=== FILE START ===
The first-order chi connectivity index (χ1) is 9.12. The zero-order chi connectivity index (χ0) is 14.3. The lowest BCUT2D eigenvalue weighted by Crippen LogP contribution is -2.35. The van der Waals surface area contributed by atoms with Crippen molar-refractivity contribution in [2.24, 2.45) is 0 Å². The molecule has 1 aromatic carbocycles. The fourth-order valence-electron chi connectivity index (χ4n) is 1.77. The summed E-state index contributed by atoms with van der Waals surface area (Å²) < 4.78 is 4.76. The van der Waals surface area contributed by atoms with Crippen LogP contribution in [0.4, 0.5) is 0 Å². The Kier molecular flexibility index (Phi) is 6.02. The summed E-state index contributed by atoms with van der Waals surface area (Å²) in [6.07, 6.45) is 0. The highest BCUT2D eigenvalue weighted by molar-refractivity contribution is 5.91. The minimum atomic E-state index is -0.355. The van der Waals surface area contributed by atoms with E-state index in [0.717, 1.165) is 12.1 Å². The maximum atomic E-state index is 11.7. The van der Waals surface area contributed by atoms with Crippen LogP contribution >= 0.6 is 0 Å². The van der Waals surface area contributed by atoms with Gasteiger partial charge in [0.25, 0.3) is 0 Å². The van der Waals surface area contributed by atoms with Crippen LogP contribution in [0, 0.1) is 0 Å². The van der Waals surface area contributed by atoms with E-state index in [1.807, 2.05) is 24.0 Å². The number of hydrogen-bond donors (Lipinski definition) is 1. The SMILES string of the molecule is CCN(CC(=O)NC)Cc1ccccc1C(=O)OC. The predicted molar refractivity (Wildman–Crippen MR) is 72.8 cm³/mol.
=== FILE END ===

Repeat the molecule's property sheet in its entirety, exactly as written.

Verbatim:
The first-order chi connectivity index (χ1) is 9.12. The zero-order chi connectivity index (χ0) is 14.3. The lowest BCUT2D eigenvalue weighted by Crippen LogP contribution is -2.35. The van der Waals surface area contributed by atoms with Crippen molar-refractivity contribution in [2.24, 2.45) is 0 Å². The molecule has 1 aromatic carbocycles. The fourth-order valence-electron chi connectivity index (χ4n) is 1.77. The summed E-state index contributed by atoms with van der Waals surface area (Å²) < 4.78 is 4.76. The van der Waals surface area contributed by atoms with Crippen LogP contribution in [0.4, 0.5) is 0 Å². The Kier molecular flexibility index (Phi) is 6.02. The summed E-state index contributed by atoms with van der Waals surface area (Å²) in [6.07, 6.45) is 0. The highest BCUT2D eigenvalue weighted by molar-refractivity contribution is 5.91. The minimum atomic E-state index is -0.355. The van der Waals surface area contributed by atoms with E-state index in [0.717, 1.165) is 12.1 Å². The maximum atomic E-state index is 11.7. The van der Waals surface area contributed by atoms with Crippen LogP contribution >= 0.6 is 0 Å². The van der Waals surface area contributed by atoms with Gasteiger partial charge in [0.25, 0.3) is 0 Å². The van der Waals surface area contributed by atoms with Crippen LogP contribution in [0, 0.1) is 0 Å². The van der Waals surface area contributed by atoms with E-state index in [1.807, 2.05) is 24.0 Å². The number of hydrogen-bond donors (Lipinski definition) is 1. The SMILES string of the molecule is CCN(CC(=O)NC)Cc1ccccc1C(=O)OC. The predicted molar refractivity (Wildman–Crippen MR) is 72.8 cm³/mol.